, particularly on long zoom shots, I have the courage to use very slow shutter speeds and small diaphragm openings and slow films.
(I now have an alternative if you're not into this business of lugging aluminium tripods around and looking a little mad. See the very end of this file.)
This alone improves the image quality so much that it has made it possible to greatly enlarge 35 mm negatives and still have a reasonably sharp image from the front of the scene right into the distance.
We have a quite a collection of these enlargements throughout our kitchen/living/dining area that constantly reminds us of the great times we've had in Bali.

I'm not too fussy about film, Kodak Gold, Agfa or Fuji Superia or anything else really does the job for me on most occasions. However, if you think that a special holiday deserves special film (and some films will give you denser colours and sharper images that are much better for enlargements) then try more expensive films.


The only constant thing is that I use only film with an ASA speed rating of 100, occasionally 200 but never 400 and above. I think that the slower films (100) have finer light-sensitive particles in them and this gives sharper edges in the photo so they will enlarge more before they become fuzzy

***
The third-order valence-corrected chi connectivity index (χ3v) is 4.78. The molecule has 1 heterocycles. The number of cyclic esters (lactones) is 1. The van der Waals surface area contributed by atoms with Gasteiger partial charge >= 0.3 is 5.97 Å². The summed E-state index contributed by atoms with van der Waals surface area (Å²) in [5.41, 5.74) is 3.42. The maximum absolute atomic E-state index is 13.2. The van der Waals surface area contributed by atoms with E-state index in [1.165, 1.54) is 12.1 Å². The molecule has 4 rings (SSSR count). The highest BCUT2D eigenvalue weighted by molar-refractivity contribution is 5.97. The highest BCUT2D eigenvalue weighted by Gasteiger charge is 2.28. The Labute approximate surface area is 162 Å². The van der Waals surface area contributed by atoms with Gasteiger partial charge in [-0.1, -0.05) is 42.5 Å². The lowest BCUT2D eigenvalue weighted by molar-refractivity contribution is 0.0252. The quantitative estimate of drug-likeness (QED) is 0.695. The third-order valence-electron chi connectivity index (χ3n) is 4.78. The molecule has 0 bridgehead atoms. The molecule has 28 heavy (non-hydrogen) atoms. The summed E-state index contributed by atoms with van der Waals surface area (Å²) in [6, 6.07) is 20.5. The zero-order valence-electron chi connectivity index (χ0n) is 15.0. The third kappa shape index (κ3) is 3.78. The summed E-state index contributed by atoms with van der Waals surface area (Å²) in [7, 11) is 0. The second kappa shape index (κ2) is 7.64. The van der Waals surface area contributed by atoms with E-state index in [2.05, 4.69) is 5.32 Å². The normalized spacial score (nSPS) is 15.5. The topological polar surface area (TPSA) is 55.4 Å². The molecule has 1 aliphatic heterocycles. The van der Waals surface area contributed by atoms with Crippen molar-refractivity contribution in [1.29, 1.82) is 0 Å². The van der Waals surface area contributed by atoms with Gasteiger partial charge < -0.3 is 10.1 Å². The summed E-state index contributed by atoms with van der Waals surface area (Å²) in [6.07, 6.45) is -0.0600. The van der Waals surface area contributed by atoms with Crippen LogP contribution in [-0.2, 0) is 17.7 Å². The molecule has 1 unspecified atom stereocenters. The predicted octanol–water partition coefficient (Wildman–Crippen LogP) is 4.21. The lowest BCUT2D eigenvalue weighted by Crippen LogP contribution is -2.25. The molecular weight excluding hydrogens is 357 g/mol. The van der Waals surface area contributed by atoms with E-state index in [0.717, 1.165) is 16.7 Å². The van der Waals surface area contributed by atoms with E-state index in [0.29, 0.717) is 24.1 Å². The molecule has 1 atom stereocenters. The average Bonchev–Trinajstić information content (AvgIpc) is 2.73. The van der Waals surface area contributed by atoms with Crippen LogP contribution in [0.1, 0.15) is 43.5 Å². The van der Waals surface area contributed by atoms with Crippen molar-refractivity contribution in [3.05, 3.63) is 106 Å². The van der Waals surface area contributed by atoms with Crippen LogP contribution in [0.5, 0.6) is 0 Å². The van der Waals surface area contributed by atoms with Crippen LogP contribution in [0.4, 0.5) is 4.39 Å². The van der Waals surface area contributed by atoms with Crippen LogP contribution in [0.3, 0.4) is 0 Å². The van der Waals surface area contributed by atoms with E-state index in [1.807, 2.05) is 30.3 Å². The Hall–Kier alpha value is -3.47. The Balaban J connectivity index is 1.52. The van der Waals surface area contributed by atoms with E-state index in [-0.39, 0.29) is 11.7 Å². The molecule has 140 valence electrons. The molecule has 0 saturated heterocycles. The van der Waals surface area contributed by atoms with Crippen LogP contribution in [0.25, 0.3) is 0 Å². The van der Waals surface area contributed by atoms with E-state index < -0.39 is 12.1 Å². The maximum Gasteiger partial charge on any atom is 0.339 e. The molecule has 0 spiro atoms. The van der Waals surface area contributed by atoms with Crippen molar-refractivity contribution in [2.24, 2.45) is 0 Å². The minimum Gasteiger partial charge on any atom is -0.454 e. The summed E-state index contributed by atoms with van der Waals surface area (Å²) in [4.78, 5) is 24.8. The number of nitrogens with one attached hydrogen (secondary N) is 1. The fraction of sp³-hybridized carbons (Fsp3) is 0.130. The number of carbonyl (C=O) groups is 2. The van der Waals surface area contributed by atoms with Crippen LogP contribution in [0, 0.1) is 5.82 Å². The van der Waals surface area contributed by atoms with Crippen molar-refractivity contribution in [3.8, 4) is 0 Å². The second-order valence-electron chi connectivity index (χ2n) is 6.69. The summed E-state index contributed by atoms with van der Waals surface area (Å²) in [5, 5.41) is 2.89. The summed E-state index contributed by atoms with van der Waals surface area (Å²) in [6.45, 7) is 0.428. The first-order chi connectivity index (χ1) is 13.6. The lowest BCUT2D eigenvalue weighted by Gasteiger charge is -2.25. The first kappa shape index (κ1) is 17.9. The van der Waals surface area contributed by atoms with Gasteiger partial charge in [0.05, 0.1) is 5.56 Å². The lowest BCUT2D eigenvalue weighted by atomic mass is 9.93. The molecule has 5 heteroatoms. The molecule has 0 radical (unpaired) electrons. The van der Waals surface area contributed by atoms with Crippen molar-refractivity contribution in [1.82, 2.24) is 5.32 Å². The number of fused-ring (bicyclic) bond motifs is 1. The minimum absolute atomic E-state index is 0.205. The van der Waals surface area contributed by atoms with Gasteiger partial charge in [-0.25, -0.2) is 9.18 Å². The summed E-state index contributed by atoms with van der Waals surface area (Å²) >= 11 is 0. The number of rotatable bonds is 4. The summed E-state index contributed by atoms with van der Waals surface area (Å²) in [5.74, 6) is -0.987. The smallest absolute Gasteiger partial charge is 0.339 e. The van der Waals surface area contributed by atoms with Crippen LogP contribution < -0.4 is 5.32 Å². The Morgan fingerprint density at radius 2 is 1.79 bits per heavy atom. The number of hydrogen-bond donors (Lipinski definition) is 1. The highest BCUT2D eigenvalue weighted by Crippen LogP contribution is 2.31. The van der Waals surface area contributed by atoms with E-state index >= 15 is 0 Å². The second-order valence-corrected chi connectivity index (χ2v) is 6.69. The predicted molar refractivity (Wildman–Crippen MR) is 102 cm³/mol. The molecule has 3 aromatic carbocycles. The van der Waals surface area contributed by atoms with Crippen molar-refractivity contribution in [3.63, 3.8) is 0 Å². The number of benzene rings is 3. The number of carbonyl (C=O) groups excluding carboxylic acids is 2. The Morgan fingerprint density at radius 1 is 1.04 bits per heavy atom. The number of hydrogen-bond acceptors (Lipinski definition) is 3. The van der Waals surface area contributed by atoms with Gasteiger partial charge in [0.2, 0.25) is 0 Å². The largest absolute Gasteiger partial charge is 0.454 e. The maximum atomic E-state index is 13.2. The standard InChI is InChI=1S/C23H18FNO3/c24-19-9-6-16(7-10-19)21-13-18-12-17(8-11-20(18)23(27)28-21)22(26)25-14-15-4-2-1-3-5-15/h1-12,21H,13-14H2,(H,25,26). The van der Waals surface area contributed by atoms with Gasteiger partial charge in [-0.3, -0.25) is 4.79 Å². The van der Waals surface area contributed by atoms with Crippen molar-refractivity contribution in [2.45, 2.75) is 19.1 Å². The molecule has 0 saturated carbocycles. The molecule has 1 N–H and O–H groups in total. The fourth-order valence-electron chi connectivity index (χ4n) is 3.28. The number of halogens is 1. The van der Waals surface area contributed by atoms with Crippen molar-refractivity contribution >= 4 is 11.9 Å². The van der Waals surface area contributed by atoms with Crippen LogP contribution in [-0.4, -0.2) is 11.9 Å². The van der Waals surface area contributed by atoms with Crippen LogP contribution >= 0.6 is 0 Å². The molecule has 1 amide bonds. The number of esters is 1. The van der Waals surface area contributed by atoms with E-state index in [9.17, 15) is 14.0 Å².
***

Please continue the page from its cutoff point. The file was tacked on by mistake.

.


Because I use a tripod I can more easily use this slower film, with longer shutter speeds, but still not get any camera shake. This is really important. 
I try to use a small aperture (f22 or f16) and shutter speeds of
1/60th of a second or less - even down to 4 or 8 seconds for dawn and sunset shots. All of this makes the negatives (and the photos) very sharp, even when they are enlarged quite a bit.
I only take 'snap shots' with the camera in my hands - never serious photos
which they are all done on the tripod.

If you decide to spend some money on camera gear your photo shop proprietor should be happy to talk to you about using each piece. I think I've maybe put these things in the wrong order. If I was going to get only one thing it would be the tripod and shutter release. The tripod cost me about Aus$120 and the shutter release was about $50.